In short, all-IP allows media professionals to do more, and to do it with greater flexibility and speed — and at a lower cost — than ever before. With an understanding of the latest SMPTE standards, facilities can execute their transition and realise these benefits with surprising ease.

The path towards all-IP

Building on advances made earlier by the networking industry, the professional media industry is now writing its own specific software-defined media processing software to ride on COTS servers and switches. In taking this step, we will be enabling the software-oriented virtualised video production plants of the future.

The first phase of achieving this goal is to facilitate the carriage of video, audio and ancillary data essence in a manner consistent with the six aforementioned reasons for embracing IP. We have taken this vital step by creating the SMPTE ST 2110 suite of standards, titled Professional Media Over Managed IP Networks.

The new standards suite describes the carriage of video, audio and ancillary data — all co-timed and related to each other so that everything can stay in sync — while maintaining the flexibility to run on generic IT infrastructure.

Underlying these capabilities is a common time-based system that is precise enough to handle real-time video, and capable of working seamlessly with generic switches. IEEE 1588 Precision Time Protocol (PTP) serves as a common, very precise time base that can be carried point-to-point on IP over Ethernet networks through switches and servers.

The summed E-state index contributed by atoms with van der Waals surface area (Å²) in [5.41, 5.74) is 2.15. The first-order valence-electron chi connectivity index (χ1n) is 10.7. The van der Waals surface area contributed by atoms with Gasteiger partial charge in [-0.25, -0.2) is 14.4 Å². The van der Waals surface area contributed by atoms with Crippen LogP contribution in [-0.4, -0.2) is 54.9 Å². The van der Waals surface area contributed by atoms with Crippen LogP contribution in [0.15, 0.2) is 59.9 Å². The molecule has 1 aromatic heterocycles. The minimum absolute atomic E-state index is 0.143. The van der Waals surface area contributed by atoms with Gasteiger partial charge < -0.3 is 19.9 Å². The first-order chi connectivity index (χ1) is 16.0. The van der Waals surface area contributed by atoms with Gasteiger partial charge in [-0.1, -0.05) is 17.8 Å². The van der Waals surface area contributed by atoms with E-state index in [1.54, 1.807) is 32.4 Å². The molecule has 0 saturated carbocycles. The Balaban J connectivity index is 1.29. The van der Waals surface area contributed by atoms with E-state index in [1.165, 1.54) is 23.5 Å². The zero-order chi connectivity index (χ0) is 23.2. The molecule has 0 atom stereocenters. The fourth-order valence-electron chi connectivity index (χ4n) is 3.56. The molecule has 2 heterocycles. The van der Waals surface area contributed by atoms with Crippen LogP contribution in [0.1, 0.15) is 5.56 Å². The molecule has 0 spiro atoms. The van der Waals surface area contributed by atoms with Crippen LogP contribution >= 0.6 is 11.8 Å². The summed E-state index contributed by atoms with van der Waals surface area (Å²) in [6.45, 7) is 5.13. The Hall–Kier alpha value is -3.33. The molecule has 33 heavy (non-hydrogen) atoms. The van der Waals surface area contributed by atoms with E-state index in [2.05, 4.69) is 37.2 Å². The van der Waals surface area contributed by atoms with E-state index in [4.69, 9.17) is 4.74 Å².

By creating a profile for the use of PTP in professional media environments and establishing time-aligned signal generation, another SMPTE standards suite — SMPTE ST 2059 — defines the interoperable use of IP-based media equipment and also permits inter­operation with conventional genlocked SDI equipment.

While the combination of SMPTE ST 2059 and ST 2110 lays the foundation for the broadcast migration to all-IP, we already have SDI over IP now, thanks to SMPTE ST 2022-6. Together, all of these standards provide broadcasters with the flexibility to migrate incrementally to IP, using legacy SDI gear along with newer IP-capable systems and equipment, or to make a wholesale shift to all-IP.

We are now beginning to see implementation solutions for doing just that — going all-IP all at once. The viability of this approach has become evident through a series of interoperability demon­strations for professional media over IP. SMPTE is one of eight sponsors of what is known as the IP Showcase, a multi-vendor interoperability demonstration that first took place at IBC 2016 and has continued at key trade shows, including the SMPTE 2017 Annual Technical Conference & Exhibition, with standing-room-only crowds for presentations related to the IP migration.

These standards provide the professional media industry with a toolset for embracing IP. Media technology suppliers can deliver the solutions that facilitate IP operations, and broadcasters and other content creators can deploy IP-based solutions that give them greater agility in providing the timely, engaging and unique content that today’s consumers demand.

Like any major industry-wide advance, the migration to all-IP has called for extensive work in standards development and testing, with input from a wide array of stakeholders. Now, however, a great deal of that work has culminated in standards — and the SMPTE ST 2110 suite, in particular — that pave the way for professional media companies to make a painless, even seamless, shift to the fantastic new world of all-IP.